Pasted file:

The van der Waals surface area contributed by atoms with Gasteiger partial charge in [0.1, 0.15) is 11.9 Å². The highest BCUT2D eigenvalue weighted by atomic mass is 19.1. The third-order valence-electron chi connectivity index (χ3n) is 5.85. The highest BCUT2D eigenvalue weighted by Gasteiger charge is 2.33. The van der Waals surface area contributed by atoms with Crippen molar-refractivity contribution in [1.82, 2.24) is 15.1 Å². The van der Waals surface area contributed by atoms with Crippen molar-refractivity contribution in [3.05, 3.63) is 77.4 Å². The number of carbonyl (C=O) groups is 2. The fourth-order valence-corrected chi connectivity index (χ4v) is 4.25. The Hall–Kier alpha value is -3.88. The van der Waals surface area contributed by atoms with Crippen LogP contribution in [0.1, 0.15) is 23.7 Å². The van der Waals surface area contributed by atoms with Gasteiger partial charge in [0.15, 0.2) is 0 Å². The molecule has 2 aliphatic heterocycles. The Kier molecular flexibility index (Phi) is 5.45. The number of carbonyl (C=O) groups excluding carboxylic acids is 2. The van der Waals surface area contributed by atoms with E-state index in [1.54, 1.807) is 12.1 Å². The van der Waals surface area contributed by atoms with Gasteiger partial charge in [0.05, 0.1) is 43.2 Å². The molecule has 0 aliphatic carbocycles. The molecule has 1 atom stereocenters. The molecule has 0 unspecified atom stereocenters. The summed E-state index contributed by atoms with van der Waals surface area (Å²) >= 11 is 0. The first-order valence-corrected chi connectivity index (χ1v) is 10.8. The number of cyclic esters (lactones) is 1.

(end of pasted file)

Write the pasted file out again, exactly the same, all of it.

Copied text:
The van der Waals surface area contributed by atoms with Gasteiger partial charge in [0.1, 0.15) is 11.9 Å². The highest BCUT2D eigenvalue weighted by atomic mass is 19.1. The third-order valence-electron chi connectivity index (χ3n) is 5.85. The highest BCUT2D eigenvalue weighted by Gasteiger charge is 2.33. The van der Waals surface area contributed by atoms with Crippen molar-refractivity contribution in [1.82, 2.24) is 15.1 Å². The van der Waals surface area contributed by atoms with Crippen molar-refractivity contribution in [3.05, 3.63) is 77.4 Å². The number of carbonyl (C=O) groups is 2. The fourth-order valence-corrected chi connectivity index (χ4v) is 4.25. The Hall–Kier alpha value is -3.88. The van der Waals surface area contributed by atoms with Crippen LogP contribution in [0.1, 0.15) is 23.7 Å². The van der Waals surface area contributed by atoms with Gasteiger partial charge in [0.15, 0.2) is 0 Å². The molecule has 2 aliphatic heterocycles. The Kier molecular flexibility index (Phi) is 5.45. The number of carbonyl (C=O) groups excluding carboxylic acids is 2. The van der Waals surface area contributed by atoms with E-state index in [1.54, 1.807) is 12.1 Å². The van der Waals surface area contributed by atoms with Gasteiger partial charge in [0.05, 0.1) is 43.2 Å². The molecule has 0 aliphatic carbocycles. The molecule has 1 atom stereocenters. The molecule has 0 unspecified atom stereocenters. The summed E-state index contributed by atoms with van der Waals surface area (Å²) >= 11 is 0. The first-order valence-corrected chi connectivity index (χ1v) is 10.8. The number of cyclic esters (lactones) is 1.